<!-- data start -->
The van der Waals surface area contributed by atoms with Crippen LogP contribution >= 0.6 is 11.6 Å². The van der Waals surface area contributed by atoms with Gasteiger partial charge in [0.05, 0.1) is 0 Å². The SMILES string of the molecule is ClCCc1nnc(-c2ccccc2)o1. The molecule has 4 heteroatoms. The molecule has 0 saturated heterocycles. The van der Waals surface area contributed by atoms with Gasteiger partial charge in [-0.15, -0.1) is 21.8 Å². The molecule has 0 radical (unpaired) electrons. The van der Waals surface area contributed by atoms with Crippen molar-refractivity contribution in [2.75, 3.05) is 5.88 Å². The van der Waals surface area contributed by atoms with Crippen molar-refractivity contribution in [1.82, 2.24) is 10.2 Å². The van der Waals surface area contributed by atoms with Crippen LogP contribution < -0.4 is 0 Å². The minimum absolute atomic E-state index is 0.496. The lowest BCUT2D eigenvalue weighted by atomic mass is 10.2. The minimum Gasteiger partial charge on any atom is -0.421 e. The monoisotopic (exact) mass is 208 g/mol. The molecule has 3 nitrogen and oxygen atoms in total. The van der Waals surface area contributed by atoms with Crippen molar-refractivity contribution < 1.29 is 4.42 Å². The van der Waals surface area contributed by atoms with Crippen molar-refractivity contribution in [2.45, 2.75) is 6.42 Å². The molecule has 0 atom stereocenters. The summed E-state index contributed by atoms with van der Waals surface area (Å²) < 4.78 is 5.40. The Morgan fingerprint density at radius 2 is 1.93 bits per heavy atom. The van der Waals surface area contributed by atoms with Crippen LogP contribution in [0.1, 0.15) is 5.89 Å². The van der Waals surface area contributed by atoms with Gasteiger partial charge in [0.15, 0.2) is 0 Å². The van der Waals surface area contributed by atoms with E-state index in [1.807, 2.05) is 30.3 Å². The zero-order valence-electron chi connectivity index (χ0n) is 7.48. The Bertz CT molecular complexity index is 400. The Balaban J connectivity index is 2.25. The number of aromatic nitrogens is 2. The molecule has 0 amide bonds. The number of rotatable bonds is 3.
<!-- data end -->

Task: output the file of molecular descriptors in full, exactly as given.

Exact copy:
The van der Waals surface area contributed by atoms with Crippen LogP contribution >= 0.6 is 11.6 Å². The van der Waals surface area contributed by atoms with Gasteiger partial charge in [0.05, 0.1) is 0 Å². The SMILES string of the molecule is ClCCc1nnc(-c2ccccc2)o1. The molecule has 4 heteroatoms. The molecule has 0 saturated heterocycles. The van der Waals surface area contributed by atoms with Gasteiger partial charge in [-0.15, -0.1) is 21.8 Å². The molecule has 0 radical (unpaired) electrons. The van der Waals surface area contributed by atoms with Crippen molar-refractivity contribution in [2.75, 3.05) is 5.88 Å². The van der Waals surface area contributed by atoms with Crippen molar-refractivity contribution in [1.82, 2.24) is 10.2 Å². The van der Waals surface area contributed by atoms with Crippen LogP contribution < -0.4 is 0 Å². The minimum absolute atomic E-state index is 0.496. The lowest BCUT2D eigenvalue weighted by atomic mass is 10.2. The minimum Gasteiger partial charge on any atom is -0.421 e. The monoisotopic (exact) mass is 208 g/mol. The molecule has 3 nitrogen and oxygen atoms in total. The van der Waals surface area contributed by atoms with Crippen molar-refractivity contribution < 1.29 is 4.42 Å². The van der Waals surface area contributed by atoms with Crippen molar-refractivity contribution in [2.45, 2.75) is 6.42 Å². The molecule has 0 atom stereocenters. The summed E-state index contributed by atoms with van der Waals surface area (Å²) < 4.78 is 5.40. The Morgan fingerprint density at radius 2 is 1.93 bits per heavy atom. The van der Waals surface area contributed by atoms with Crippen LogP contribution in [0.1, 0.15) is 5.89 Å². The van der Waals surface area contributed by atoms with Gasteiger partial charge in [0.15, 0.2) is 0 Å². The van der Waals surface area contributed by atoms with E-state index in [1.807, 2.05) is 30.3 Å². The zero-order valence-electron chi connectivity index (χ0n) is 7.48. The Bertz CT molecular complexity index is 400. The Balaban J connectivity index is 2.25. The number of aromatic nitrogens is 2. The molecule has 0 amide bonds. The number of rotatable bonds is 3.